I doubt you will find many actual Pagans who would agree that Satanism is Pagan or Neo-Pagan though again, it depends on how one defines these three terms. If one uses some of the Christianised definitions for example where the originally Hebrew version has become a fallen angel incorporated into Christian theology, then Satanism might be defined as being Pagan as that which is 'non-Christian'. This label often traces back to the medieval and folklore definitions of witchcraft or the tendency to demonise any ancient or indigenous deities and associate these with the Christian Devil. There were also 16th to 19th century European movements that were described as Satanist such as Freemasonry that influenced Ceremonial Magic and from which later orthopraxic Wicca drew upon for ritualistic elements. Satanism was/is also a popularised fictional device as well as a frequent accusation for anything radically different or perceived as morally decadent. LeVeyan Satanism is atheistic and do not personify their symbolic Satan. There are Satanists who consider Satan to be a deity though only some of these are based on a reversal of Christianity. Luciferianism is also often mis-associated with Satanism, though it has more to do with Gnosticism and other ancient faiths. Basically, if one claims that Satanism does fit within Paganism or Neo-Paganism, they should expect to be disagreed with.


C.H.
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5 years ago  ::  Jul 30, 2009 - 1:25PM #6
Ciaociao5
Posts: 2

Hi  I know it been awhile since anyone posted a reply to this thread, but I'm new to the Beliefnet community. I am very interested in the Pagan faith and believe I might be Pagan. I just want to know more, and maybe how start down that path to becoming a pagan. I'm kind of at the beginning and just really don't know where to start.


Thank You

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5 years ago  ::  Aug 05, 2009 - 7:34AM #7
CreakyHedgewitch
Posts: 1,244

Ciaociao5,


My apologies. As Host as well as a member here, I usually pick up on all the new posts and try to respond but I missed this thread.


Welcome to the Beliefnet Community. We are starting over these days re our regular membership and summers tend to be slower anyway but there are still a few of us around.Smile


Now the answers you might receive are going to differ on what Neo-/Paganism is or isn't. Below are mine, hopefully that will be helpful.


Many authors (books and websites) speak of the Neo-Pagan or Pagan religion or faith. What I have found is that each seems to be speaking either generically (5,000 foot view) or as to how he or she uniquely defines being Pagan that is often presented as applicable to everyone else. There is no doubt that individual Pagans do identify their beliefs to be his or her religion and have and can/do create life-long and life-transforming spiritual faiths. The diversity of what means Neo-/Paganism can or does represent however results in an inability to define this as a singular faith. Even at 5,000 feet one can certainly put some structure around Neo-/Paganism but the details of what that means and the enactment of such are usually problematic from this height.


Based on my experiences as a Neo-/Pagan for 26 years, I understand Neo-/Paganism better as a 20th Century Movement that encompasses many different beliefs, traditions, religions and personal spiritual paths. I have identified only four commonalties across this Movement that seem to apply to all Neo-/Pagans and to date four generalities that apply to some Neo-/Pagans.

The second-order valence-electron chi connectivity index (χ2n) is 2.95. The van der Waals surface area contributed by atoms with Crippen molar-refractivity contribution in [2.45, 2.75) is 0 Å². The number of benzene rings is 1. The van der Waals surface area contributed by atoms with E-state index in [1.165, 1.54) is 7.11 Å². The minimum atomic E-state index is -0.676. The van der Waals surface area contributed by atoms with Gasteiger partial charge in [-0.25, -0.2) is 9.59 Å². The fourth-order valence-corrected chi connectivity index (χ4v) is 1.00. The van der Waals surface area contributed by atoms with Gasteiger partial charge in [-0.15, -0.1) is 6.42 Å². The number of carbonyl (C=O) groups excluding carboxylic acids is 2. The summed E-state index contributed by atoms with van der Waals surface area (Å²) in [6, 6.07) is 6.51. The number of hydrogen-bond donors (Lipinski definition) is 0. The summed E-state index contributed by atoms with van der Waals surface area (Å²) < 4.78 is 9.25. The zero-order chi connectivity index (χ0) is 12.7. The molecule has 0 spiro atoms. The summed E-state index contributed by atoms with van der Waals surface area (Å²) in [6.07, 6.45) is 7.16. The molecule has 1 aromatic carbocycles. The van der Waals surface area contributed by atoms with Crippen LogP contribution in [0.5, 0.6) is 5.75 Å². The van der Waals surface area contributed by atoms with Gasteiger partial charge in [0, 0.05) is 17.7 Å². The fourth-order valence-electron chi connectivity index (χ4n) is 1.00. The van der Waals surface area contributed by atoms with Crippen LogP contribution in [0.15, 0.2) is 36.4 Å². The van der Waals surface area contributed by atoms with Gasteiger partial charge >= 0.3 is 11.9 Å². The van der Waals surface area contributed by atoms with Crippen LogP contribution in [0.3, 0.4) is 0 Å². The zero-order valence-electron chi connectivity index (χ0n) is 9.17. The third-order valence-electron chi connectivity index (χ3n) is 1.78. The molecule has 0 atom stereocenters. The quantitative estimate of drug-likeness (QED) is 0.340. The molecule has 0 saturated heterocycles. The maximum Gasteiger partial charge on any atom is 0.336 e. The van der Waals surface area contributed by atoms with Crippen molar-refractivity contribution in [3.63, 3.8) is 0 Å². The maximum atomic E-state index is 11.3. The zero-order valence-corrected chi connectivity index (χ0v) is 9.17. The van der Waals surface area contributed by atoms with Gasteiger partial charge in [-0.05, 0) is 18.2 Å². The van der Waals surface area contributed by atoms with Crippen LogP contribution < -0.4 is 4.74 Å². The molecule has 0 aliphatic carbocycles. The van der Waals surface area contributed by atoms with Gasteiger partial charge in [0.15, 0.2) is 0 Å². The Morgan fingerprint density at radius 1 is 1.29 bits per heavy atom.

Commonalties


Individuals self-identify as Neo-/Pagan.


.....so starting down the path is to self-identify as such.


He or she self-defines what this means individually.


....you believe you might be a Pagan. That must be based on what you currently define as Neo-/Paganism, right?


Validation is almost always experiential.


...first-hand experiences in other words. Validatihng your faith will be up to you, not to any external sources or people or any kind of spiritual authorities.


No one to date can agree outside of limited consensus sufficiently to create a singular definition that fits all.


....within the Movement there are established religions (like Wicca) and Traditions (like other Pagan Witchcraft Trads) and small groups etc. They have to have enough consensus of definition in order to identify to each other and practise together. No one as yet has come up with any such consensus broad enough that applies to all Neo-/Pagans.


Generalities


Self-responsibility lies at the core of any spiritual path.


...self-responsibility is not about rules or laws or rigid doctrine. Rather it is the harder path to follow. When there is no rulebook, one must be the most moral of beings. One must evolve your self's response-ability. This includes accepting all consequences for one's actions, not passing the buck spiritually or otherwise or projecting blame/guilt/responsibility onto others/entities and dealing with any backlash/feedback from actions taken.


That learning is always experiential and that one takes validation and meaning from one's direct experiences.


...this includes that some things like mythological history, basic skills and generic rituals can be taught from second- or third-hand written sources where others have shared his or her experiences but that these sources are not divinely revealed sources of wisdom.


That the Divine or Source is essentially recognisable and more reasonable as being polytheistic rather than monotheistic.


...the diversity of what is Neo-/Paganism encompasses just about every definition of what the Divine might be. Even monotheistic definitions but Neo-/Pagans typically do tend to be polytheists of some kind or another.


That nature is not irrelevant to one's spirituality.


...because as human beings we cannot be considered separately from nature. This may mean a (Neo-/Pagan) faith that is mainly or greatly nature-oriented or -worshipping by being personified by nature. Or that nature should be respected both for its omnipresent impact/power and in how one enacts one's life within nature. Or that nature at the very least must be taken into account independently from human needs.


 


Now I would suggest that your next starting point would be to articulate (to yourself or here as well if you would like some feedback) what you self-define as Neo-/Paganism. Consider this as a working definition that will change as you grow.


From what you believe now comes also the start of your framework to structure how you can practise. There are no rules here about how formal or informal a practise should be only that your faith should be defined enough to enable you to enact your beliefs in your life in meaningful ways.